The Sterilizer of the 21st Century Originates in Canada

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An entirely new generation of sterilizer – utilizing ozone as the sterilizing agent – is on the verge of being installed in hospitals across Canada. The Quebec-City-based company TSO3 received authorization from Health Canada last May to put the 125L, the company’s first ozone sterilizer, on the market. Five pilot sites are already in operation in hospitals in Montreal and Quebec City. And negotiations are under way with other Canadian hospitals to install this new technology for the sterilization of medical instruments. “After eight years of research and development, it’s exciting to see our work bearing fruit,” said Jocelyn Vézina, the CEO of TSO3.

With the 125L, TSO3 has pulled off a major coup – a genuine technological breakthrough. Prior to this device, Europeans and Americans unsuccessfully tried to develop an ozone sterilizer for hospitals. And when TSO3 presented their work to the experts, their response was, to say the least, eloquent. Without beating around the bush, Charles O. Hancock, from his office in New York, says: “Ozone sterilization technology is new and exciting, and the potential is practically limitless.” Mr. Hancock is a renowned specialist in the field of sterilization who acts as an advisor to the Canadian and the American governments, medical and surgical instrument manufacturers, hospitals, etc.

Flattering words, but they still don’t express the full scope of this new technology. To understand, compare the 125L process with the low temperature ethylene oxide process utilized in 70 per cent of hospitals on the planet. In fact, TSO3 researchers went to work eight years ago precisely with the goal of replacing the ethylene oxide process.

“The ozone sterilization technology from TSO3 is the most economical, leaves no toxic residues, is environmentally friendly, and is safe for both the user and the patient,” says Dr. Richard Marchand at the Université de Montréal, one of the six sterilization specialists in Canada. He adds, “The effectiveness of the 125L has been clearly demonstrated at all levels. The device has undergone every test. And its short sterilization cycle means hospitals can reduce their instrument inventory. I’m convinced this new sterilization method will quickly take over, and not only in Canada…”

Certification of the 125L from the American Food and Drug Administration (FDA) is expected by the end of the year. “We are currently in discussions with medical device manufacturers,” says Mr. Vézina. “The partner selected will be in charge of distributing the 125L in the United States and elsewhere in the world. The launch of the 125L on the North American market is planned for early 2003.”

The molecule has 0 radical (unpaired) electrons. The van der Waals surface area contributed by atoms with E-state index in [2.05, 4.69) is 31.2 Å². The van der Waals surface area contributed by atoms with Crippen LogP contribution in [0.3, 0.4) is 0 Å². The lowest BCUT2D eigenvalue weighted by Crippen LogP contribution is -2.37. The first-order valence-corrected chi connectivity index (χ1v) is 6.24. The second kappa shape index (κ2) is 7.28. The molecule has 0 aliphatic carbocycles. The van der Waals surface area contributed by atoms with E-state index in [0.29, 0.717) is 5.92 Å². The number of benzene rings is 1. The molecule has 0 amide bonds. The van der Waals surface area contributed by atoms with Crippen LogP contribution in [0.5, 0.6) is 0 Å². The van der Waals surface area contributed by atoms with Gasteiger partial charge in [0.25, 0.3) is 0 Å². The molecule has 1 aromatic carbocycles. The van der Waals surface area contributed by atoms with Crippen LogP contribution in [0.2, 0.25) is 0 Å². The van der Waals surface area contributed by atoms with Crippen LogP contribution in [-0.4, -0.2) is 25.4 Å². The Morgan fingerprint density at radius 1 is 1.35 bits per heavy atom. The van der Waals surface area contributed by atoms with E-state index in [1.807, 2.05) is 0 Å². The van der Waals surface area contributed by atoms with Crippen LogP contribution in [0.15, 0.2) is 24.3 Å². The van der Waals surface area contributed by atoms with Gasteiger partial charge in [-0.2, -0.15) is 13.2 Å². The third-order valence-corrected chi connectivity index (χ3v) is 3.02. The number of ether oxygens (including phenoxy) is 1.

The advantages of ozone over ethylene oxide are clear. With the 125L , this will be the first time in 50 years that a new sterilization technology will generate a surplus in hospital budgets. But there’s more: since 1998, researchers at TSO3, the Université de Montréal and the ƒcole Polytechnique have been working on deactivating prions, infectious proteins that transmit Cruetzfeldt-Jakob disease, the human form of mad cow disease. Last April, preliminary testing carried out in a Health Canada laboratory in Winnipeg showed the 125L’s potential for deactivating prions. The ozone sterilization process reached the limit of detection during this first series of tests on infectious prions. “In terms of chemistry, the effectiveness of ozone on the deactivation of prions is clear: ozone has the potential to completely destroy prions because it destroys the proteins and prions are proteins. Ozone, as is well known, breaks the chemical bonds of the proteins,” clarifies Professor Bernard Legube, a chemist at the Université de Poitiers, France, and a world specialist in ozone and oxidization processes.

New tests are under way to demonstrate the superiority of ozone over other sterilization methods for the deactivation of prions. “Later this fall, in collaboration with the Université de Montréal and at the same Health Canada lab, we will see whether medical instruments contaminated with prions, then sterilized in the 125L, will remain infectious after sterilization,” explains Dr. Marchand.

Once Professor Legube’s assertion has been verified, the TSO3 technology will be crowned as the one and only sterilization technology perfectly effective against prions, perhaps none too soon. Just last August, major Canadian media reported that authorities at St. Paul’s Hospital in Saskatoon contacted 71 patients with the news they may have been contaminated by surgical instruments used on a patient who died of Creutzfeldt-Jakob disease.